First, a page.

Humor on eBay

It’s a sale of a wedding dress… It’s a rant about ex-wives from the ninth circle of hell… it’s a tattooed gent being the model for the dress… it’s at $31,900 and 10 hours left to go, and over 2,000,000 hits on the counter.

Check it out. Expect a made-for-TV movie to appear next season.

Update: in the 15 minutes since I wrote the above, the price has gone up to $600,100.00. I am not making this up.

Another update: price is down to $331,952.00. The other bid must have been retracted.

April 29th: It looks like a carnival of bid cancellations occurred. The final winning bid on the wedding dress was a somewhat less insane $3,850. The hit counter stands at 6,905,664. The fellow selling the dress says there will be a web site set up about the experience. I still expect the made-for-TV movie to follow.

Obviously, selling stuff on eBay is a social phenomenon, not just an auction. The intrinsic value of the item in this instance comes nowhere near the winning bid price. But the high bidders apparently believed they were participating in something more than just the sale of a wedding dress in this case. Whether they were making a statement of support for divorced men having bad experiences in marriage or were just trying to claim a part of the attention that this event has generated isn’t clear.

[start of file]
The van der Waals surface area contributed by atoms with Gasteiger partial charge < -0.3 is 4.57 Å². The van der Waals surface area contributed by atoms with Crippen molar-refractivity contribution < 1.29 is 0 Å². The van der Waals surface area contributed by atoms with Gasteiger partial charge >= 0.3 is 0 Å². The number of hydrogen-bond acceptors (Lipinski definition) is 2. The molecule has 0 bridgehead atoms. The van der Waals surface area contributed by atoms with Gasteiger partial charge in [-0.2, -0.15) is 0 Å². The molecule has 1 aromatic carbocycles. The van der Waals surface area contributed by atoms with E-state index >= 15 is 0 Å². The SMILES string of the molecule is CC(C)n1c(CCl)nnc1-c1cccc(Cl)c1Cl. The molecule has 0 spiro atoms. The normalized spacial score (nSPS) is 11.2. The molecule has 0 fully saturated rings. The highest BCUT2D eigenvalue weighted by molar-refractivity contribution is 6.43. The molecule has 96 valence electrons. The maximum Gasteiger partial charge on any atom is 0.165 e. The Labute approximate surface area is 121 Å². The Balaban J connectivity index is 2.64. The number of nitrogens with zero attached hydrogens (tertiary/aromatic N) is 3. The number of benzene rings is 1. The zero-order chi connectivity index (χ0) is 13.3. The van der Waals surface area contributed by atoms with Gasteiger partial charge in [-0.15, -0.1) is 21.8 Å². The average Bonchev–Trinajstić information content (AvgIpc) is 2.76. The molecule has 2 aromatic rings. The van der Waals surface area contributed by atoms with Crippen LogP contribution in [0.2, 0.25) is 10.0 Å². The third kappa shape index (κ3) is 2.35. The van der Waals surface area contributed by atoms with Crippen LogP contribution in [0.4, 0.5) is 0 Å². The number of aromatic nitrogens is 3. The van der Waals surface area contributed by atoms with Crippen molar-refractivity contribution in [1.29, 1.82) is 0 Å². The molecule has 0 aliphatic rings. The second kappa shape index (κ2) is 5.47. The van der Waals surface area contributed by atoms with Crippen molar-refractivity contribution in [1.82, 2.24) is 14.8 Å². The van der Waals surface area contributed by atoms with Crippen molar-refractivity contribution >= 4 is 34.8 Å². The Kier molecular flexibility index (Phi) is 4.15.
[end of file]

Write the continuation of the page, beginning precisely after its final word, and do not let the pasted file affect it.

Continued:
I’ve been planning to sell various things on eBay, and this incident argues strongly for including information that I previously would have considered irrelevant to an eBay ad for an item. Maybe it will do no good, but perhaps it will.

Wesley R. Elsberry

Falconer. Interdisciplinary researcher: biology and computer science. Data scientist in real estate and econometrics. Blogger. Speaker. Photographer. Husband. Christian. Activist.

One thought on “Humor on eBay

  • 2004/05/02 at 11:16 am

    All sales are social phenomena, of course — conversations. The seller attempts to signal various aspects of their own trustworthiness and the value of the goods. eBay encourages creativity among sellers because it channels their signals through just the text they use to describe the auction item, and as a result differentiation becomes very important. Humor. Wordiness. Things that would seem unrelated to the item, but which in essence actually say something about the seller themselves.

    That said, a nice big parallel channel is not a bad thing, too. All you really need to do is start people passing your item along to one another, as in “Hey, look at this crazy dude here selling X.”

    I have to say, though, that as a result one is not selling stuff so much as the “performance” itself — the auction listing, not the item.

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